Comics fans react with disgust at photos of a woman on her way to work

The <em>New Statesman</em>'s senior geek misogyny reporter on the pictures of Shailene Woodley as Mary Jane Watson.

Yesterday, Sony Pictures released the first official images of Andrew Garfield's new costume in Amazing Spider-Man, and soon after, shots of the Garfield in action in and out of costume leaked.

Much discussion ensued about the changes made to the new costume, with these comments from Bleeding Cool a pretty representative cross-section:

As I said in the other thread about his lovely big new white Bagley eyes, I reckon that a lot of the changes Amazing made were not for the sake of making Spidey look better, or to make a better film, but changes that simply had to be made out of necessity in order to just make it so that the film was DIFFERENT from the Raimi movies. Now that that's done, it certainly looks like they've wound things back to a... well, a frankly astonishing level of comic-accuracy.

Impressive how the eyes changed the overall appearance.                        

This suit honestly couldn't look any worse to me. Every picture makes me less and less excited for this movie.

(I'm picking Bleeding Cool's comments as a vaguely representative example of geeky commenters)

Later that day, more paparazzi pics were revealed, of Shailene Woodley, the new Mary Jane Watson, on her way to the set. She doesn't seem to be in costume, beyond having MJ's famous red hair, and she's not made-up or professionally lit either.

So what did commenters think of Woodley?

Ew she's disgusting. They're spitting on comic books by making an ugly Mary Jane.                              

It's pretty clear that Gwen would have to die for that girl to have a chance with Peter.                              

Tiger, looks like you didn't hit the jackpot!                                                                           

I mean she's kinda plain and dumpy.                                                            

a quick google shows an average looking girl with makeup at best. You can put lipstick on a pig but it's still a pig.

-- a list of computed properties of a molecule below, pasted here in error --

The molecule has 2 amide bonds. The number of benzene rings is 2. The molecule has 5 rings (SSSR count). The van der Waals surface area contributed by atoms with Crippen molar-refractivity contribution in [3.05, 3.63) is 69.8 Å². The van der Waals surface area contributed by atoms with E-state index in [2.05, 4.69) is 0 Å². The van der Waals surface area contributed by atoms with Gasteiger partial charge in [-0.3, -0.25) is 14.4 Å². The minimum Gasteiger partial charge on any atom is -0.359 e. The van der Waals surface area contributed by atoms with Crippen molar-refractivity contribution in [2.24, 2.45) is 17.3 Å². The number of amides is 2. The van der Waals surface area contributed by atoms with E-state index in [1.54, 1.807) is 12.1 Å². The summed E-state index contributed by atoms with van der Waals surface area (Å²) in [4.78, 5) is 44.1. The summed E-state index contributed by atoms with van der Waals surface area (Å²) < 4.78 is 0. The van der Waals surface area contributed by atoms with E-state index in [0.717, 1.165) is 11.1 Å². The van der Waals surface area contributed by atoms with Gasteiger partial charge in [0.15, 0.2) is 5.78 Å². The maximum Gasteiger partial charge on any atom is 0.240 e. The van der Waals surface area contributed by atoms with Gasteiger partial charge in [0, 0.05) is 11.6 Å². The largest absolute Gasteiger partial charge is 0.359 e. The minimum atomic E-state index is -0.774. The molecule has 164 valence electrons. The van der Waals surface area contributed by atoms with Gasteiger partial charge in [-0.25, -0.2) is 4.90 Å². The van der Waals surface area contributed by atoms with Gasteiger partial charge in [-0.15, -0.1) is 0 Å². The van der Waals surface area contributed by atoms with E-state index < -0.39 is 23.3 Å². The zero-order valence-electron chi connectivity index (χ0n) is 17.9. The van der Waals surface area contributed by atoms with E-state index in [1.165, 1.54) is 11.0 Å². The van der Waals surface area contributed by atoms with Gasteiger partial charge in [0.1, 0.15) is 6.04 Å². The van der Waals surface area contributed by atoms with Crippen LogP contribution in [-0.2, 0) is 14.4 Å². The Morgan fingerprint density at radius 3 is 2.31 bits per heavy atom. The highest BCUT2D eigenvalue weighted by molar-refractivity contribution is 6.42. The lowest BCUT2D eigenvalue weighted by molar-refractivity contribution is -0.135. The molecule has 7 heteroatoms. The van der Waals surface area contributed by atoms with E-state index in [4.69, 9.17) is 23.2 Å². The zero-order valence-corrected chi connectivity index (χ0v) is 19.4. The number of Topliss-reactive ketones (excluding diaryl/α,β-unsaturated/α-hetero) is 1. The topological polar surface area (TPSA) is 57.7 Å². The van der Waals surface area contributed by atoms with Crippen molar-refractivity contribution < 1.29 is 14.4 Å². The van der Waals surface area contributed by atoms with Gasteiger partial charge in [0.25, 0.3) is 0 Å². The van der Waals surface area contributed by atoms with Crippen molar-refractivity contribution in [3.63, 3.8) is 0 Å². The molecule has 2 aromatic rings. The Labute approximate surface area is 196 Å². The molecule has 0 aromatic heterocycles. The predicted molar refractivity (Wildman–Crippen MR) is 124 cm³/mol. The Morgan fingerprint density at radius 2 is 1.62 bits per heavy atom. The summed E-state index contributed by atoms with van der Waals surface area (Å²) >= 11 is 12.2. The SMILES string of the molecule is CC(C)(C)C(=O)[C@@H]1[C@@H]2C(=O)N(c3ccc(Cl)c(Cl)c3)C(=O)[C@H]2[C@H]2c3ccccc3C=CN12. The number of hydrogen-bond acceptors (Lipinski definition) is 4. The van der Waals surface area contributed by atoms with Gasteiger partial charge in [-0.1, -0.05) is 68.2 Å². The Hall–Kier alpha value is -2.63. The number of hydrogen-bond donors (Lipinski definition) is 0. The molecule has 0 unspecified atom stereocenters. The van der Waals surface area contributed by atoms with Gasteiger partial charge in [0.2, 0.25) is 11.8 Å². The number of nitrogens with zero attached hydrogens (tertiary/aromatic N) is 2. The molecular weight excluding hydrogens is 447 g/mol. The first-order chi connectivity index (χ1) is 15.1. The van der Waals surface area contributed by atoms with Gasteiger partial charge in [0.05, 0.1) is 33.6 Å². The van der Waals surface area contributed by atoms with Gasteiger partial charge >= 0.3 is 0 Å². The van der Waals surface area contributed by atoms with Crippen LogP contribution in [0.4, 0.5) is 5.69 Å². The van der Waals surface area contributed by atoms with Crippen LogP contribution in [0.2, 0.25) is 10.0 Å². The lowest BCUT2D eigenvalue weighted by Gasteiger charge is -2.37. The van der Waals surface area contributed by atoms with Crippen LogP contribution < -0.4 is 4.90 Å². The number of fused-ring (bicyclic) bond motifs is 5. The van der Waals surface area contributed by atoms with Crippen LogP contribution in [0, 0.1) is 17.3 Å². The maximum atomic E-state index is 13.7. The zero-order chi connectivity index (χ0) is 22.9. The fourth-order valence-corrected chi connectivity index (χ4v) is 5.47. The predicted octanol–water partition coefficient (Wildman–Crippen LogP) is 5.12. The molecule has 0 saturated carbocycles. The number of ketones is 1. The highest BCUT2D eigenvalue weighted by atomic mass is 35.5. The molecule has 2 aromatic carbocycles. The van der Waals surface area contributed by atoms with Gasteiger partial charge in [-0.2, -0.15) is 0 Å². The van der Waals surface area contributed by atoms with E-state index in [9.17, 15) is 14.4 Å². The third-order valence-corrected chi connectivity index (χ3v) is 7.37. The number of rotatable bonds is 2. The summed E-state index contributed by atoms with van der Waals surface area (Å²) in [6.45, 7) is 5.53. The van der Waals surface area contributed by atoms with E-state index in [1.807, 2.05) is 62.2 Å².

it must be exceedingly difficult to find a gorgeous girl in Hollywood since they have now failed in two attempts at MJ (Dunst looking good enough in the first one i guess, but deteriorating rapidly in 2 and 3).

There's actually 28 pages of people arguing whether Woodley is hot or not, seven times as many as there are talking about the new costume. (Although, like all comment threads, they go off-the-rails after a while. Flicking through, there's an intense argument over whether the phrase "lipstick on a pig" is sexist, and a fair amount of discussion about porn.)

That was nothing particular to Bleeding Cool — it was the same everywhere. Den of Geek's editor Simon Brew made the admirable decision to take down their post with the shots, writing:

For Den Of Geek - and I'm not saying we have a perfect track record here - can we try and have a conversation over someone's suitability for a role, rather than judging how they look when a photographer took a quick snap? 

I say this as a proudly ugly man, who hated the school playground beauty competitions that most of us have to go through.

People, follow this man's lead. Comics culture needs to get better in its treatment of women, and fast. Currently it seems to be on a downward trend.

Photograph: Sony Pictures

Alex Hern is a technology reporter for the Guardian. He was formerly staff writer at the New Statesman. You should follow Alex on Twitter.